S. Korea's toughest hurdle
THE Asian Games, now under way in Seoul, come only every four years. For Pacific nations they are more than just a diversion from economic, social, and political concerns. They promote goodwill and unity in a region that has often been marked by bitter rivalries. It is fitting that South Korea be host to this year's contests -- and the coming 1988 Olympic Games. For starters, of course, Seoul expects its own athletes to do very well in the contests going on through Oct. 5. More important, South Korea deserves the recognition it is winning as a regional and global host.
Economically, South Korea has to be reckoned one of the national success stories of recent years. Its booming economy has even aroused concern in Tokyo, across the Sea of Japan.
But national greatness must be based on more than just industrial statistics -- or point totals in international sports events. In this regard, South Korea remains a troubled society. Its growing, and increasingly educated, middle class rightly wants a lessening of the heavy-handed military leadership imposed by President Chun Doo Hwan. Mr. Chun is a former general who took power in a coup back in 1979, then won a seven-year ``mandate'' in an indirect national election in 1981.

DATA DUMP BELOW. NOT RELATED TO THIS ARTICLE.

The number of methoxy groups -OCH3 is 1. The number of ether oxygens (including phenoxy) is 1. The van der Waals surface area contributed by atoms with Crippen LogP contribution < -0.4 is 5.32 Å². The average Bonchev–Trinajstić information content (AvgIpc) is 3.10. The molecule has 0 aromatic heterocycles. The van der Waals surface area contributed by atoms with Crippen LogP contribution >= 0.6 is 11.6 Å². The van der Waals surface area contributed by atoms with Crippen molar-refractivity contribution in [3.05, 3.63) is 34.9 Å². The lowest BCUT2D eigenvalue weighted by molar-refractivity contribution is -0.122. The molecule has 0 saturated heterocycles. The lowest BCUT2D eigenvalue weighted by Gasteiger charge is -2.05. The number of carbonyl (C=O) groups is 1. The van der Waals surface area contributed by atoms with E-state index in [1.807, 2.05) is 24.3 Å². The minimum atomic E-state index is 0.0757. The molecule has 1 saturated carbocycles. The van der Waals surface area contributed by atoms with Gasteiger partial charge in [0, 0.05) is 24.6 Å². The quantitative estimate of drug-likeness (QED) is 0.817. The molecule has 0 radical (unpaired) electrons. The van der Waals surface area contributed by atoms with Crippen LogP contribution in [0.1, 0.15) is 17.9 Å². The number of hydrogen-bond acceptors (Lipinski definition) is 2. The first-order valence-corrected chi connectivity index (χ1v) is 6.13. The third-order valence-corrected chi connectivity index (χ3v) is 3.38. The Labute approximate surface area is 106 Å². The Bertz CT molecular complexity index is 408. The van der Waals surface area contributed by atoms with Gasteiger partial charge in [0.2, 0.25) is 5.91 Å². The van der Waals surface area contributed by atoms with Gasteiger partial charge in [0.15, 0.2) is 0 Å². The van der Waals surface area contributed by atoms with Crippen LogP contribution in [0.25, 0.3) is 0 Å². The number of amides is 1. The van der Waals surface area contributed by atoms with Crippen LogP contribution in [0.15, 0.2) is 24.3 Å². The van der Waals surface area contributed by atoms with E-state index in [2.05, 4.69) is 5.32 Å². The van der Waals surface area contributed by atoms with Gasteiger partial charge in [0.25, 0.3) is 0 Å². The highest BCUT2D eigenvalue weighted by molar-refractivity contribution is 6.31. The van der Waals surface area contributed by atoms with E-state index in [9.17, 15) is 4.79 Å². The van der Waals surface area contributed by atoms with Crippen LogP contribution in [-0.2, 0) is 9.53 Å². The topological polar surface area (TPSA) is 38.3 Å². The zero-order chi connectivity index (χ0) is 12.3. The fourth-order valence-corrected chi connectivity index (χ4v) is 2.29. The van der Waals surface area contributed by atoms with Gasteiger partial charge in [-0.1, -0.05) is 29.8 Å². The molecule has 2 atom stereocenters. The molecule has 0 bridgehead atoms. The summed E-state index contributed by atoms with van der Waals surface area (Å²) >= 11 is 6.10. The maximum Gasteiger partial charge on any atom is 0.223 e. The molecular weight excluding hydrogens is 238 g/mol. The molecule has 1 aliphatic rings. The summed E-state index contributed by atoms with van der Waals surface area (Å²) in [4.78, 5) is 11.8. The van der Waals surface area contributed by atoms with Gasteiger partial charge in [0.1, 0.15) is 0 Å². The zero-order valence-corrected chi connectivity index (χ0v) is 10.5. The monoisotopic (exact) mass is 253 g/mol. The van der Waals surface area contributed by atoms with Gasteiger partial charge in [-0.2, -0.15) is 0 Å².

Dissidents and democratic reformers live under constant surveillance. The government drags its feet on needed constitutional reforms. Washington, long a friend, should demonstrate its friendship by continuing to prod Seoul to adopt democratic reforms.
The winds of change are sweeping through Asia faster than elsewhere, as the experience of the Philippines is showing. In South Korea, legitimate demands for greater political freedom and democratic rights cannot be put off. Athletic acclaim is not enough.